The two titans of Concacaf meet with World Cup qualification on the line. The USA hosts Mexico at the Columbus Crew stadium. A special scarf has been unveiled for the occasion. The US finds itself in pole position to qualify, while Mexico has struggled to score goals and win games and fired their coach after an embarrassing loss to Honduras at home. Parity does not describe the rivalry, but rather the concept of "pendulum." Momentum swings back and forth, and has for almost a century.
The storylines and rivalry started in the 1930s, when the two teams squared off in a playoff to qualify for the 1934 World Cup. Both teams traveled by boat over a month to a neutral venue in Italy, and took vastly difference approaches to preparation. The American team exercised on the deck of the boat, while the Mexican team relaxed and confided in its superior technical ability. They were wrong. The US won 4-2 and qualified, but the pendulum swung in Mexico's favor soon thereafter. A year later, Mexico beat the US three times for a combined goal differential of 19-6.
Thus, the following pattern emerged: US upsets Mexico, then motivated Mexico goes on a run of dominance. Only in later decades would a semblance of parity emerge. Here are a few key games in that journey:
1980: Yet Another Mexi-Massacre
Since defeating Mexico to qualify for the 1934 World Cup, the US went on a dry spell of historic proportions. The US only qualified for one other World Cup for a span of almost six decades, while Mexico came to dominate the US and the Concacaf region. In qualification for the 1982 World Cup, Mexico hosted the US at the dreaded Azteca stadium just outside Mexico City. The tricolor pasted the US 5-1, even though in later rounds they would fall just short of qualifying. Even if Central American nations had started to close the gap, the Americans still looked clueless on the field. Lopsided losses to Mexico were the norm. But not for long.
Eight years later, misfortune befell Mexico and a door opened for the US. FIFA caught Mexico using over-aged players in the Olympics, and banned them from World Cup qualification. Paul Caliguiri's goal vs. Trinidad and Tobago booked the US's ticket to Italia 1990. More importantly, the US team now had the talent to capitalize on Mexico's missteps (at least off the field). A large talent gap remained between the two nations, but the US could at lest compete with the Central American and Caribbean nations (and Canada).
1991: The American Ascent
The US qualified for Italia 1990, but had a pretty lousy tournament. College-educated players looked like clueless boys against European pros. Folks wondered: was the US for real or a one-hit wonder? The inaugural Gold Cup was the perfect stage for the US to build on recent success and lay a foundation. In the semifinals, USA squared off against the neighbor to the South. Mexico fielded a full roster and was hungry for redemption. A noticeably pro-Mexico crowd of 41,000 packed the LA coliseum and cheered on the tricolor.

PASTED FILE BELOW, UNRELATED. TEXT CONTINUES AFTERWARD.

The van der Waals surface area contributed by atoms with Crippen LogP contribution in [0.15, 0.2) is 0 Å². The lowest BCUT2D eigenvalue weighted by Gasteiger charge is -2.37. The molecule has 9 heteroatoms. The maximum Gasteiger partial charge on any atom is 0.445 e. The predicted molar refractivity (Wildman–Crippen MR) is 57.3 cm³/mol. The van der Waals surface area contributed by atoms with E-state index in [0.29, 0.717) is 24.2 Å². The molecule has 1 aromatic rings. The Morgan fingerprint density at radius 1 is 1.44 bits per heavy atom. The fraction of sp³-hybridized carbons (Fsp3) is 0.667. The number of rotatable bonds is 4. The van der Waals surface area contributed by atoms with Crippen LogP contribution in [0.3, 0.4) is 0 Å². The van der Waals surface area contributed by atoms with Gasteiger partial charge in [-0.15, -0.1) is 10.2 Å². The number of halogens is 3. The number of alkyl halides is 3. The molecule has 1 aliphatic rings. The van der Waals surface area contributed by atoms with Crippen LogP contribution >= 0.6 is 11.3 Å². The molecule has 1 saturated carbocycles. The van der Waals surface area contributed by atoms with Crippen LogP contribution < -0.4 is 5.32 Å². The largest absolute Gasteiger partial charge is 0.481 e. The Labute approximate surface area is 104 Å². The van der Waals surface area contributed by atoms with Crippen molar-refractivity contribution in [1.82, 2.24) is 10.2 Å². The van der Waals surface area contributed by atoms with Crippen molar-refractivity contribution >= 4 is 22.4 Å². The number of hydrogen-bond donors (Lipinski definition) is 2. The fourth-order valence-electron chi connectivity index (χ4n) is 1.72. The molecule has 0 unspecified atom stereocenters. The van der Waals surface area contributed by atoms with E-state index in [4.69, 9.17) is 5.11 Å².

The first half ended goalless, but, shortly after the break, Mexico failed to clear a free kick. USA's John Doyle side footed first-time a deflected header and beat the keeper at his near post. The stadium fell silent, except for the scattered US fans. 15 minutes later, Peter Vermes, current coach of Sporting KC, latched onto a Fernando Clavijo clearance, fought off one defender, cut inside another, and lobbed the keeper to the far post from outside the box. It was a spectacular goal that crushed any hopes of a Mexican comeback.
The US was still far from producing topflight players, but the Doyle and Vermes goals showed competent athletes capable of bursts of brilliance.
1993: Revenge of the Aztecs
The 1993 Gold Cup Final was a harsh lesson for the US. America was hosting the World Cup the following year, so the team had been spared the rigors of qualification and the Gold Cup presented the best opportunity for competitive matches. In the final, the US faced Mexico at the Azteca stadium, a cavernous cell block on the outskirts of Mexico City where altitude sickness meets toxic air pollutants.
The US conceded in the 19th minute and never got into the game. A Desmond Armstrong own goal in the 31st minute ended the game before halftime, and the final 4-0 scoreline was flattering. The US may have been able to squeeze out a semifinal Gold Cup win at home two years earlier, but many of the team's top players lacked "cancha", ie, experience playing in hostile away stadiums. It would not be their last defeat at the dreaded Azteca.
Luckily, one year later, Major League Soccer would open its doors. While the league would engage in a few gimmicks (walk up penalty kicks?) and some franchises would fold (Miami, Tampa Bay), it would offer college players without the chops for Europe a viable second option. The pool of professional US players would soon expand exponentially.